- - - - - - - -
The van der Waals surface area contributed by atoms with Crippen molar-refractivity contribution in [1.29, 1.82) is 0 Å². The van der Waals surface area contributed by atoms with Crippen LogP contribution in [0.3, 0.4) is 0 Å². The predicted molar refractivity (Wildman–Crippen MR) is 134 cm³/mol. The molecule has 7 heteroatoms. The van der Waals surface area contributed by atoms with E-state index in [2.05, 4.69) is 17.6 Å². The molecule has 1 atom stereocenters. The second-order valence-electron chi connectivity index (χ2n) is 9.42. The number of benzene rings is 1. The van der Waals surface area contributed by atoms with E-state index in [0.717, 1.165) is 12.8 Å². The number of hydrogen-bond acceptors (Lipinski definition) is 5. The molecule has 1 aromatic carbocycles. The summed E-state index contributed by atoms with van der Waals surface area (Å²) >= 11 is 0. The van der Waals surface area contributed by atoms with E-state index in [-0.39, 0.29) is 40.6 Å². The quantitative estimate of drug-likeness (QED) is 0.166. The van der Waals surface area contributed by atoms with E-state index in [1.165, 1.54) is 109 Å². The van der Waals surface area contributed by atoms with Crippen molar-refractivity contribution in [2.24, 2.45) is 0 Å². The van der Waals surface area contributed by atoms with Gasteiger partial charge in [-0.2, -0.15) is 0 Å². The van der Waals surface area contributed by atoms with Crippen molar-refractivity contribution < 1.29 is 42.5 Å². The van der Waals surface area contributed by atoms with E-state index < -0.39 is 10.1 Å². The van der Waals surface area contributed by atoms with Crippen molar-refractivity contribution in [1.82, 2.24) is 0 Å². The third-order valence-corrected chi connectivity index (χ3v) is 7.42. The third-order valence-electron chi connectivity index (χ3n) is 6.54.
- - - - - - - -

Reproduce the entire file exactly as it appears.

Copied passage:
The van der Waals surface area contributed by atoms with Crippen molar-refractivity contribution in [1.29, 1.82) is 0 Å². The van der Waals surface area contributed by atoms with Crippen LogP contribution in [0.3, 0.4) is 0 Å². The predicted molar refractivity (Wildman–Crippen MR) is 134 cm³/mol. The molecule has 7 heteroatoms. The van der Waals surface area contributed by atoms with E-state index in [2.05, 4.69) is 17.6 Å². The molecule has 1 atom stereocenters. The second-order valence-electron chi connectivity index (χ2n) is 9.42. The number of benzene rings is 1. The van der Waals surface area contributed by atoms with E-state index in [0.717, 1.165) is 12.8 Å². The number of hydrogen-bond acceptors (Lipinski definition) is 5. The molecule has 1 aromatic carbocycles. The summed E-state index contributed by atoms with van der Waals surface area (Å²) >= 11 is 0. The van der Waals surface area contributed by atoms with E-state index in [-0.39, 0.29) is 40.6 Å². The quantitative estimate of drug-likeness (QED) is 0.166. The van der Waals surface area contributed by atoms with E-state index in [1.165, 1.54) is 109 Å². The van der Waals surface area contributed by atoms with Crippen molar-refractivity contribution in [2.24, 2.45) is 0 Å². The van der Waals surface area contributed by atoms with Gasteiger partial charge in [-0.2, -0.15) is 0 Å². The van der Waals surface area contributed by atoms with Crippen molar-refractivity contribution < 1.29 is 42.5 Å². The van der Waals surface area contributed by atoms with E-state index < -0.39 is 10.1 Å². The van der Waals surface area contributed by atoms with Crippen molar-refractivity contribution in [1.82, 2.24) is 0 Å². The third-order valence-corrected chi connectivity index (χ3v) is 7.42. The third-order valence-electron chi connectivity index (χ3n) is 6.54.